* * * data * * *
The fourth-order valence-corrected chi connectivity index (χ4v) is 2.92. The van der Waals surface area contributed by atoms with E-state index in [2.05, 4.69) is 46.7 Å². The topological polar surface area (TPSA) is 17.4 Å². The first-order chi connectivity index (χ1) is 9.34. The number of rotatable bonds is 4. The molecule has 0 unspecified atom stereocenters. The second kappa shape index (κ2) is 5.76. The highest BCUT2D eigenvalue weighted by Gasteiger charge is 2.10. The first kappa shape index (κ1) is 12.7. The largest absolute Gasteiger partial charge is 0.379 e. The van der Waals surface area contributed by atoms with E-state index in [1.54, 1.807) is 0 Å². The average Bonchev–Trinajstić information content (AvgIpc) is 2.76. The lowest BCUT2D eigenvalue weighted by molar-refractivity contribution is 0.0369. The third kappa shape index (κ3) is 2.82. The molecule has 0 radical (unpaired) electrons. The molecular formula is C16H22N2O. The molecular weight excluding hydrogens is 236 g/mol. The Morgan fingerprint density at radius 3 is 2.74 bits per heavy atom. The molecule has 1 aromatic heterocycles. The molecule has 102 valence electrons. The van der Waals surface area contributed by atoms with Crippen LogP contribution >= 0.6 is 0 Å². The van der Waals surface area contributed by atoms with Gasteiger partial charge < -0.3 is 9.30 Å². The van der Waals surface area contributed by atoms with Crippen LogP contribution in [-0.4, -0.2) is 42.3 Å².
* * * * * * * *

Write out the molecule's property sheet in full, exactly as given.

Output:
The fourth-order valence-corrected chi connectivity index (χ4v) is 2.92. The van der Waals surface area contributed by atoms with E-state index in [2.05, 4.69) is 46.7 Å². The topological polar surface area (TPSA) is 17.4 Å². The first-order chi connectivity index (χ1) is 9.34. The number of rotatable bonds is 4. The molecule has 0 unspecified atom stereocenters. The second kappa shape index (κ2) is 5.76. The highest BCUT2D eigenvalue weighted by Gasteiger charge is 2.10. The first kappa shape index (κ1) is 12.7. The largest absolute Gasteiger partial charge is 0.379 e. The van der Waals surface area contributed by atoms with E-state index in [1.54, 1.807) is 0 Å². The average Bonchev–Trinajstić information content (AvgIpc) is 2.76. The lowest BCUT2D eigenvalue weighted by molar-refractivity contribution is 0.0369. The third kappa shape index (κ3) is 2.82. The molecule has 0 radical (unpaired) electrons. The molecular formula is C16H22N2O. The molecular weight excluding hydrogens is 236 g/mol. The Morgan fingerprint density at radius 3 is 2.74 bits per heavy atom. The molecule has 1 aromatic heterocycles. The molecule has 102 valence electrons. The van der Waals surface area contributed by atoms with Crippen LogP contribution >= 0.6 is 0 Å². The van der Waals surface area contributed by atoms with Gasteiger partial charge < -0.3 is 9.30 Å². The van der Waals surface area contributed by atoms with Crippen LogP contribution in [-0.4, -0.2) is 42.3 Å².